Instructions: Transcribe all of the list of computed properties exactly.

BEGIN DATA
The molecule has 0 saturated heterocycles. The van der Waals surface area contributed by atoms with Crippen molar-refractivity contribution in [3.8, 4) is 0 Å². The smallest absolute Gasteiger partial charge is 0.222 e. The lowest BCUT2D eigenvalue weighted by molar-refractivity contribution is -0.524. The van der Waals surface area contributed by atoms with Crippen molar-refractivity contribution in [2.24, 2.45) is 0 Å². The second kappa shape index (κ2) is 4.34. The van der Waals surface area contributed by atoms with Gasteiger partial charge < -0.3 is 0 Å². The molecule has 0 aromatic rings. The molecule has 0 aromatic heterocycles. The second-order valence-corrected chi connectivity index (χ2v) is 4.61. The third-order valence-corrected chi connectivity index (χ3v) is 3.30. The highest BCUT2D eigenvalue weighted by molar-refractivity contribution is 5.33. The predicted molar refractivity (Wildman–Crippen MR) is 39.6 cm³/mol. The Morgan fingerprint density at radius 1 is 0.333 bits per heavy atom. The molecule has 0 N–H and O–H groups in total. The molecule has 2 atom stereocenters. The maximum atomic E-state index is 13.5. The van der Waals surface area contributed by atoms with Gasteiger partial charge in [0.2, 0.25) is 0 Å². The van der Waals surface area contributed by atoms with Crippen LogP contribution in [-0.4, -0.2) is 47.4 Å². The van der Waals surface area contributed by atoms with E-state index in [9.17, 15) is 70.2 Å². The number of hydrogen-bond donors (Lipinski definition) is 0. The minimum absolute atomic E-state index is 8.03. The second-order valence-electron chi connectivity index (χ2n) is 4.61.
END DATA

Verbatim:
The molecule has 0 saturated heterocycles. The van der Waals surface area contributed by atoms with Crippen molar-refractivity contribution in [3.8, 4) is 0 Å². The smallest absolute Gasteiger partial charge is 0.222 e. The lowest BCUT2D eigenvalue weighted by molar-refractivity contribution is -0.524. The van der Waals surface area contributed by atoms with Crippen molar-refractivity contribution in [2.24, 2.45) is 0 Å². The second kappa shape index (κ2) is 4.34. The van der Waals surface area contributed by atoms with Gasteiger partial charge < -0.3 is 0 Å². The molecule has 0 aromatic rings. The molecule has 0 aromatic heterocycles. The second-order valence-corrected chi connectivity index (χ2v) is 4.61. The third-order valence-corrected chi connectivity index (χ3v) is 3.30. The highest BCUT2D eigenvalue weighted by molar-refractivity contribution is 5.33. The predicted molar refractivity (Wildman–Crippen MR) is 39.6 cm³/mol. The Morgan fingerprint density at radius 1 is 0.333 bits per heavy atom. The molecule has 0 N–H and O–H groups in total. The molecule has 2 atom stereocenters. The maximum atomic E-state index is 13.5. The van der Waals surface area contributed by atoms with Gasteiger partial charge in [0.2, 0.25) is 0 Å². The van der Waals surface area contributed by atoms with Crippen LogP contribution in [-0.4, -0.2) is 47.4 Å². The van der Waals surface area contributed by atoms with E-state index in [9.17, 15) is 70.2 Å². The number of hydrogen-bond donors (Lipinski definition) is 0. The minimum absolute atomic E-state index is 8.03. The second-order valence-electron chi connectivity index (χ2n) is 4.61.